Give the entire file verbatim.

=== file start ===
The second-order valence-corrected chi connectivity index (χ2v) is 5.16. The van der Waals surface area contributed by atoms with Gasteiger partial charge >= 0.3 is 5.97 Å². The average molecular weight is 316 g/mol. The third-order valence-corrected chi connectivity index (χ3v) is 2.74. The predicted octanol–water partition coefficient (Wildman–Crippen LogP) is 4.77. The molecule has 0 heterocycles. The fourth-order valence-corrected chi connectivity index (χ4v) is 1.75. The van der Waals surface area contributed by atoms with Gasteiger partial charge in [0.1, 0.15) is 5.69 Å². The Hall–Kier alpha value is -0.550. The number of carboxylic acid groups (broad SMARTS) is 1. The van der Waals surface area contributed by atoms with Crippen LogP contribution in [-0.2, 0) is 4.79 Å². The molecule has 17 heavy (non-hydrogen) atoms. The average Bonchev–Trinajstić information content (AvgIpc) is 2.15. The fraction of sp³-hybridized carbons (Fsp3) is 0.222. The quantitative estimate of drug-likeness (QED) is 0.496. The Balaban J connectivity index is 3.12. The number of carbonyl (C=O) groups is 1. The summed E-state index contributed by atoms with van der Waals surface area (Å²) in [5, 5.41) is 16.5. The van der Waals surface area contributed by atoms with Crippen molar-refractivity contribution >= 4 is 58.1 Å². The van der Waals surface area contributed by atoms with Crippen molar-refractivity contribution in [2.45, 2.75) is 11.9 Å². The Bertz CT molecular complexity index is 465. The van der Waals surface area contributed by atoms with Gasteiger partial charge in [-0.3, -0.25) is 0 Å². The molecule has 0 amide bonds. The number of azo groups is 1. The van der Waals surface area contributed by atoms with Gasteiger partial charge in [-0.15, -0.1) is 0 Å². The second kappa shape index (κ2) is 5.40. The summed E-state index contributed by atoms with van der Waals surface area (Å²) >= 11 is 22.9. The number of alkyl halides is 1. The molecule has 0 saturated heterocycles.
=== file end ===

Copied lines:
The second-order valence-corrected chi connectivity index (χ2v) is 5.16. The van der Waals surface area contributed by atoms with Gasteiger partial charge >= 0.3 is 5.97 Å². The average molecular weight is 316 g/mol. The third-order valence-corrected chi connectivity index (χ3v) is 2.74. The predicted octanol–water partition coefficient (Wildman–Crippen LogP) is 4.77. The molecule has 0 heterocycles. The fourth-order valence-corrected chi connectivity index (χ4v) is 1.75. The van der Waals surface area contributed by atoms with Gasteiger partial charge in [0.1, 0.15) is 5.69 Å². The Hall–Kier alpha value is -0.550. The number of carboxylic acid groups (broad SMARTS) is 1. The van der Waals surface area contributed by atoms with Crippen LogP contribution in [-0.2, 0) is 4.79 Å². The molecule has 17 heavy (non-hydrogen) atoms. The average Bonchev–Trinajstić information content (AvgIpc) is 2.15. The fraction of sp³-hybridized carbons (Fsp3) is 0.222. The quantitative estimate of drug-likeness (QED) is 0.496. The Balaban J connectivity index is 3.12. The number of carbonyl (C=O) groups is 1. The summed E-state index contributed by atoms with van der Waals surface area (Å²) in [5, 5.41) is 16.5. The van der Waals surface area contributed by atoms with Crippen molar-refractivity contribution >= 4 is 58.1 Å². The van der Waals surface area contributed by atoms with Crippen molar-refractivity contribution in [2.45, 2.75) is 11.9 Å². The Bertz CT molecular complexity index is 465. The van der Waals surface area contributed by atoms with Gasteiger partial charge in [-0.3, -0.25) is 0 Å². The molecule has 0 amide bonds. The number of azo groups is 1. The van der Waals surface area contributed by atoms with Gasteiger partial charge in [-0.15, -0.1) is 0 Å². The second kappa shape index (κ2) is 5.40. The summed E-state index contributed by atoms with van der Waals surface area (Å²) >= 11 is 22.9. The number of alkyl halides is 1. The molecule has 0 saturated heterocycles.